Nathan Hoida, the Coffee Quality Manager for Colectivo, recently returned from a trip to Peru to visit a cooperative called La Prosperidad de Chirinos (the prosperity of Chirinos). Chirinos was founded in 1968 with 35 members, and has grown to 653 active members, Hoida says. “Seeing what they’ve accomplished in terms of infrastructure and social programs within the time we’ve been purchasing coffee from them is extraordinary,” he says.
This past January Ott and his team took a buying trip to Costa Rica and were introduced to a family-run farm called Cerro Verde. On the farm, General Operations Manager Deyner Fallas Mora participates in every step of the harvesting process, even the picking and sorting. This dedication to quality aligns itself perfectly with what many companies are looking for in producers, and resulted in a new partnership between Stone Creek and Cerro Verde.
Buying Coffee Not Just Bean Counting
Such a multi-faceted business is bound to involve countless hurdles. One big challenge for coffee companies around the globe is consistency, especially when dealing with so many different types of blends. It takes a good amount of experience and a great sense of taste in order to find beans that maintain a coffee blend’s profile through multiple seasons, especially when there are so many steps in the coffee producing process. “My co-worker George and I cup around 1,000 samples of green coffee per year, so it’s become second nature to understand the profile required for a blend or a certain coffee to remain consistent and delicious,” Colectivo’s Hoida explains. “The coffees we use for our blends will change seasonally as new crop coffees become available, so we can maintain a high level of freshness and consistency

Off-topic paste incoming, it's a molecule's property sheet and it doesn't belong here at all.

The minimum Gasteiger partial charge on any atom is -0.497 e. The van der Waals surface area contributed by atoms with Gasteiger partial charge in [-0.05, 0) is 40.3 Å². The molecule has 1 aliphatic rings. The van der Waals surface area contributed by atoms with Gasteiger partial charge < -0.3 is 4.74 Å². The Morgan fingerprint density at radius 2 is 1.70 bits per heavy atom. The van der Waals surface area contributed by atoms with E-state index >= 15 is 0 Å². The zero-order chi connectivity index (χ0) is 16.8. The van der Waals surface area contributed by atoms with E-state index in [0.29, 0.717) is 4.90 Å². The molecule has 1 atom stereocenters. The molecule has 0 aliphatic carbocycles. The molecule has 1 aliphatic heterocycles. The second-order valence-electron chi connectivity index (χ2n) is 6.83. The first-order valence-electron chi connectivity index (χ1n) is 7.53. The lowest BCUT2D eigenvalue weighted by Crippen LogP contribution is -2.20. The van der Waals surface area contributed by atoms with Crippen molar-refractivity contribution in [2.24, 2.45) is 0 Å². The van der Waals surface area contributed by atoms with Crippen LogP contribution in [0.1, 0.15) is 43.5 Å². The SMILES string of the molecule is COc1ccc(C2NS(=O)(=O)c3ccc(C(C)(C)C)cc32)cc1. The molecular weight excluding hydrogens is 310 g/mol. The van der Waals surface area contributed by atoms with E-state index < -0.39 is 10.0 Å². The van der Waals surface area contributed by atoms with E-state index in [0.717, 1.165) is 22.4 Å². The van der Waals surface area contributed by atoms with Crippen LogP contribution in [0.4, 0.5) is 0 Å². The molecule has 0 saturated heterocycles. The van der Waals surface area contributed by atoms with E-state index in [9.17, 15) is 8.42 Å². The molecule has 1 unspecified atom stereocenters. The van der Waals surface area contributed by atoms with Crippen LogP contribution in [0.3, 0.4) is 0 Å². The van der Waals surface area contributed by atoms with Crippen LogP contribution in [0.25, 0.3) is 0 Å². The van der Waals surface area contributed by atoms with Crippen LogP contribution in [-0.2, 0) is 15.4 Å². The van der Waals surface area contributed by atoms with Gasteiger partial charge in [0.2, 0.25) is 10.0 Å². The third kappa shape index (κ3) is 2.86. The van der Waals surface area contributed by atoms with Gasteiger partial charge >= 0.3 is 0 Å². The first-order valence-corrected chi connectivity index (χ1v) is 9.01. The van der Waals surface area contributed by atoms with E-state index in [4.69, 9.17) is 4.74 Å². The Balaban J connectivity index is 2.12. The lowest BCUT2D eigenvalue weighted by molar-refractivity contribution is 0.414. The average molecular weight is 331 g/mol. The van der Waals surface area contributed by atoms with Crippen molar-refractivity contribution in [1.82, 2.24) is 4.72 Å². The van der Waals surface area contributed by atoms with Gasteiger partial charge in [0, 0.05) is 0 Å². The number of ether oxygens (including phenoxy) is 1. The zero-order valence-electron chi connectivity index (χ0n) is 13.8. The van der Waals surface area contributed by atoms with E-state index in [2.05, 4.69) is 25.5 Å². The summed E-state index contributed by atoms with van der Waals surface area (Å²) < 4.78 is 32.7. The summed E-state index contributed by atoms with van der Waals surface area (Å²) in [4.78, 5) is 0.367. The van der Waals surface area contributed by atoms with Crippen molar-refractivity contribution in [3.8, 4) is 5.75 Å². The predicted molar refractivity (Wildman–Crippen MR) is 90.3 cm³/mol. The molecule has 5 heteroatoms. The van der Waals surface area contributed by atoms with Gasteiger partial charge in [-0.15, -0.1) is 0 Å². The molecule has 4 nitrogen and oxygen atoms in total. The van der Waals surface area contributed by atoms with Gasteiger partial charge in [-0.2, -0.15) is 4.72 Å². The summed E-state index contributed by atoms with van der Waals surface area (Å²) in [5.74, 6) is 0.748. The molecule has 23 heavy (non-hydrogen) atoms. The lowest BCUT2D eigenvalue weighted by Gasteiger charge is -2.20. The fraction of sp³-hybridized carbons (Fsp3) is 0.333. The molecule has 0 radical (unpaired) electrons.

throughout the year.”
Stone Creek’s Ott says finding a balance between the cost of production and both parties’ needs is tough. “The farms and the company have to have similar interests in sustainability and motives,” he says.
Then there’s the specter of disease. Coffee leaf rust, a crippling fungus, has especially devastated Central American coffee farmers. When leaf rust strikes, buyers have to find new, last-minute sources. Long-term leaf rust infection could also mean termination of buying agreements between buyers and producers, as well as damage to the local coffee economy.
Our local buyers all agree: the heart and soul of coffee is people. Without the farmers who nurture their plants, without the coffee companies who care about quality over quantity, and without those buyers who love their jobs, consistently great-tasting coffee wouldn’t be possible.
“It’s exciting for me when a coffee I haven’t stopped thinking about since cupping at origin arrives in our warehouse,” Colectivo’s Hoida says. “I get to watch it develop at every step—from sourcing to cupping to roasting to serving—and it illustrates the excellence in craft that is required throughout the process.”
Connecting people at opposite ends of the globe is also deeply fulfilling, says Anodyne’s McClutchy. “Harvesting coffee takes time and a ton of work,” he says. “…It’s a satisfying job to bridge the gap between growers and drinkers.”
Photography courtesy of Colectivo and Stone Creek; Photos of Anodyne by Joe Laedtke